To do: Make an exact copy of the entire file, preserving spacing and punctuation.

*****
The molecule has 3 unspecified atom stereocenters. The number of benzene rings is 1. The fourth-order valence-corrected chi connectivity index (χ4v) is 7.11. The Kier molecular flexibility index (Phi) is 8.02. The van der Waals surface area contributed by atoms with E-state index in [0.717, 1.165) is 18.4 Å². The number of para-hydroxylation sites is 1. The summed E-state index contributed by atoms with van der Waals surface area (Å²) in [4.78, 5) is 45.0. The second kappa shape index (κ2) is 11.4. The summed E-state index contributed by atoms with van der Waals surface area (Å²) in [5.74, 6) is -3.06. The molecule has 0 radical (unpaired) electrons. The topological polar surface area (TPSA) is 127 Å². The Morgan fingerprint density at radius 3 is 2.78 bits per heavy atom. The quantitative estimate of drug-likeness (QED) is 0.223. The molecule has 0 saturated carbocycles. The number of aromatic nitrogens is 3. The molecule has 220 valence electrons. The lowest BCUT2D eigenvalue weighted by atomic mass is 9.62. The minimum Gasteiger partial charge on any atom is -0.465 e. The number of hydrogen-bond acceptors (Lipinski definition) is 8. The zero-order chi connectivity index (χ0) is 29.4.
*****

The molecule has 3 unspecified atom stereocenters. The number of benzene rings is 1. The fourth-order valence-corrected chi connectivity index (χ4v) is 7.11. The Kier molecular flexibility index (Phi) is 8.02. The van der Waals surface area contributed by atoms with E-state index in [0.717, 1.165) is 18.4 Å². The number of para-hydroxylation sites is 1. The summed E-state index contributed by atoms with van der Waals surface area (Å²) in [4.78, 5) is 45.0. The second kappa shape index (κ2) is 11.4. The summed E-state index contributed by atoms with van der Waals surface area (Å²) in [5.74, 6) is -3.06. The molecule has 0 radical (unpaired) electrons. The topological polar surface area (TPSA) is 127 Å². The Morgan fingerprint density at radius 3 is 2.78 bits per heavy atom. The quantitative estimate of drug-likeness (QED) is 0.223. The molecule has 0 saturated carbocycles. The number of aromatic nitrogens is 3. The molecule has 220 valence electrons. The lowest BCUT2D eigenvalue weighted by atomic mass is 9.62. The minimum Gasteiger partial charge on any atom is -0.465 e. The number of hydrogen-bond acceptors (Lipinski definition) is 8. The zero-order chi connectivity index (χ0) is 29.4.